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Over the last 100 years, Moraine Park's willow communities have slowly declined

2020-01-17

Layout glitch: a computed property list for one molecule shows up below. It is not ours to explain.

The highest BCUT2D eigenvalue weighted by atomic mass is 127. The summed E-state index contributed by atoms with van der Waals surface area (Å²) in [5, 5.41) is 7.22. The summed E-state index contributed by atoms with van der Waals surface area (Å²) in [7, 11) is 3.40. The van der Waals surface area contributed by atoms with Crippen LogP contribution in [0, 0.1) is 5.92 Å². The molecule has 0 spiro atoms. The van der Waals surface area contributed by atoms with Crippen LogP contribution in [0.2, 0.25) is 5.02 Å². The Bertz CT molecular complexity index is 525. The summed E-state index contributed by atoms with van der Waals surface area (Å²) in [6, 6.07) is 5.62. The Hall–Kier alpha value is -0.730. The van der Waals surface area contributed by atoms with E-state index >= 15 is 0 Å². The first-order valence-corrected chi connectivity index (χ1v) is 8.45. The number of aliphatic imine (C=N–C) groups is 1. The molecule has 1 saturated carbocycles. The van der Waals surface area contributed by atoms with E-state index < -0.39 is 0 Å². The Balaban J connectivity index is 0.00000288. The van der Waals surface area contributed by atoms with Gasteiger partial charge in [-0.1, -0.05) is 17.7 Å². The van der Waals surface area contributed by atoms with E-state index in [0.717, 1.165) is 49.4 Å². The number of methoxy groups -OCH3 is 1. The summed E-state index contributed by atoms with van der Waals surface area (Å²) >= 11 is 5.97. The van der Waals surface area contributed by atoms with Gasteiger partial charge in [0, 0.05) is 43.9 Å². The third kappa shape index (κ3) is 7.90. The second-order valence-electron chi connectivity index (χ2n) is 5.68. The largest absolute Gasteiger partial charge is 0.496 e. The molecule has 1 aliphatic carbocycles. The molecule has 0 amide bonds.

Due to various human and environmental factors. The most recent impact occurred when fire raced across this river valley the night of December 1st 2012, and burned many seed-producing willows. I'm Karina Puikkonen with the Continental Divide Research Learning Center. Fenced elk exclosures have protected willows for years, but the Fern Lake Fire sparked an even deeper commitment to restore this important plant community. New research is determining how human nature can now help mother nature bring willows back to this part of Rocky Mountain National Park. Moraine Park is an iconic river valley in Rocky Mountain National Park. The Big Thompson River flows from a mountain backdrop, and green grass and colorful flowers blanket the ground. The peaceful landscape we see today looked very different after 70 mile per hour winds drove the Fern Lake Fire across Moraine Park in just 30 minutes. While life has returned to the valley in abundance, the charred remains of willow stumps remind us everything can't recover that quickly. This particular outcome interested Dr. Kristen Kaczysnki of Colorado State University who specializes in disturbance ecology. She leads a new study that will inform Moraine Park's willow restoration efforts in the future. It's looking at fires and willows which is the perfect project for me. I really enjoy studying fires in particular because it's really interesting to see what comes back after a fire, especially in a place that doesn't typically burn. Kaczysnki and her field assistant Amy Goodrich, evaluated different areas around Moraine Park. Low willow seed production became obvious when Kaczysnki compared the valley seed trap counts to those from willow rich valley of Horseshoe Park. There were about 250 seeds on one of the boards, and throughout Moraine Park we have found a total of four seeds the entire season. Without many existing willows left to study, restoration started from the ground up. Kaczysnki and Goodrich used the protected boundaries of a fenced elk exclosure to monitor thousands of seeds and willow stems hand planted along a burned stream bed. The new sprouts now rely on their own strength to grow. So in the mean time a willows own resiliency could be the greatest surprise in this project. In a grove where many seed producing willows were burned, Kaczysnki remembers how the site looked after the fire. We walked around and everything was black and charred. But then when we came out here in May, we saw that there were some resprouts happening on the willows. You can see the resprouts are happening here. A fenced exclosure now protect these new willows shrubs from elk browsing in hopes to reestablish their presence in this riparian ecosystem. Hopefully, in the future this area will become the seed source for willows throughout the valley. (music playing) The Fern Lake Fire provided new ground in which both willows and researchers can grow. This partnership between mother nature and human nature is critical to restoring the willow communities of Moraine Park, and gives us better understanding of our role as caretakers of Rocky Mountain National Park. (music playing)